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Myths and Legends of All Nations Famous Stories from the Greek, German, English, Spanish, Scandinavian, Danish, French, Russian, Bohemian, Italian and other sources

Page: 11

The lordly appearance of the hero flattered her pride, and when she heard the object of his visit, she promised him the belt. But Juno, the relentless enemy of Hercules, assuming the form of an Amazon, mingled among the others and spread the news that a stranger was about to lead away their queen. Then the Amazons fought with the warriors of Hercules, and the best fighters of them attacked the hero and gave him a hard battle.

The first who began fighting with him was called, because of her swiftness, Aëlla, or Bride of the Wind; but she found in Hercules a swifter opponent, was forced to yield and was in her swift flight overtaken by him and vanquished. A second fell at the first attack; then Prothoë, the third, who had come off victor in seven duels, also fell. Hercules laid low eight others, among them three hunter companions of Diana, who, although formerly always certain with their weapons, today failed in their aim, and vainly covering themselves with[Pg 22] their shields fell before the arrows of the hero. Even Alkippe fell, who had sworn to live her whole live unmarried: the vow she kept, but not her life.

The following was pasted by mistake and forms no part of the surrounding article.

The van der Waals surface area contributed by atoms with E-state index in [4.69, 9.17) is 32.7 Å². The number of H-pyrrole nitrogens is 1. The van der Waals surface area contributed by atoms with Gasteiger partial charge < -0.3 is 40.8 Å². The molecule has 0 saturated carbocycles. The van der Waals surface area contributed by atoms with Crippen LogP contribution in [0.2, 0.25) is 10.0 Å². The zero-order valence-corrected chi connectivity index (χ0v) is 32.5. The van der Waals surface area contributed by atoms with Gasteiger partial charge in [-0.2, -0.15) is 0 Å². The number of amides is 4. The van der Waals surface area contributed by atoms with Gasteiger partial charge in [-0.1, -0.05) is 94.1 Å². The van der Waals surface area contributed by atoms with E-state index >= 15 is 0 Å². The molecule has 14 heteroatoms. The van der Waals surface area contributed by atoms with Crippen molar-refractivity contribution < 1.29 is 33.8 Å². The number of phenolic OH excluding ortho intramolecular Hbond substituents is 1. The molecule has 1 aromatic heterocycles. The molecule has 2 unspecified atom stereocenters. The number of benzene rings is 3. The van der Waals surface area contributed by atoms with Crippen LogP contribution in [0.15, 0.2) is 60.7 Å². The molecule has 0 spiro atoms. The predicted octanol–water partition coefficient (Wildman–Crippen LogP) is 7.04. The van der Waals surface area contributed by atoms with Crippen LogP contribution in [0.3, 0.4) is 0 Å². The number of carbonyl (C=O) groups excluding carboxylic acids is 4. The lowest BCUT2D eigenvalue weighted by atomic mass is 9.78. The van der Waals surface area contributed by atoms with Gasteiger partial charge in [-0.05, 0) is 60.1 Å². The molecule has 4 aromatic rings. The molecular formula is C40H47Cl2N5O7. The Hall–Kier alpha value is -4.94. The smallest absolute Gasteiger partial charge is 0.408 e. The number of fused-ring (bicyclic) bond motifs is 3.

After even Melanippe, the brave leader of the Amazons, was made captive, all the rest took to wild flight, and Hippolyta the queen handed over the sword belt which she had promised even before the fight. Hercules took it as ransom and set Melanippe free.

The Tenth Labor

When the hero laid the sword belt of Queen Hippolyta at the feet of Eurystheus, the latter gave him no rest, but sent him out immediately to procure the cattle of the giant Geryone. The latter dwelt on an island in the midst of the sea, and possessed a herd of beautiful red-brown cattle, which were guarded by another giant and a two-headed dog.

Geryone himself was enormous, had three bodies, three heads, six arms and six feet. No son of earth had ever measured his strength against him, and Hercules realized exactly how many preparations were necessary for this heavy undertaking. As everybody knew, Geryone's father, who bore the name "Gold-Sword" because of his riches, was king of all Iberia (Spain). Besides Geryone he had three brave giant sons who fought for him; and each son had a mighty army of soldiers under his command. For these very reasons had Eurystheus given the task to Hercules, for he hoped that his hated existence would at last be ended in a war in such a country. Yet Hercules set out on this undertaking no more dismayed than on any previous expedition.

He gathered together his army on the island of Crete, which he had freed from wild animals, and landed first in Libya. Here he met the giant Antaeus, whose strength was renewed as often as he touched the earth. He also freed Libya of birds[Pg 23] of prey; for he hated wild animals and wicked men because he saw in all of them the image of the overbearing and unjust lord whom he so long had served.


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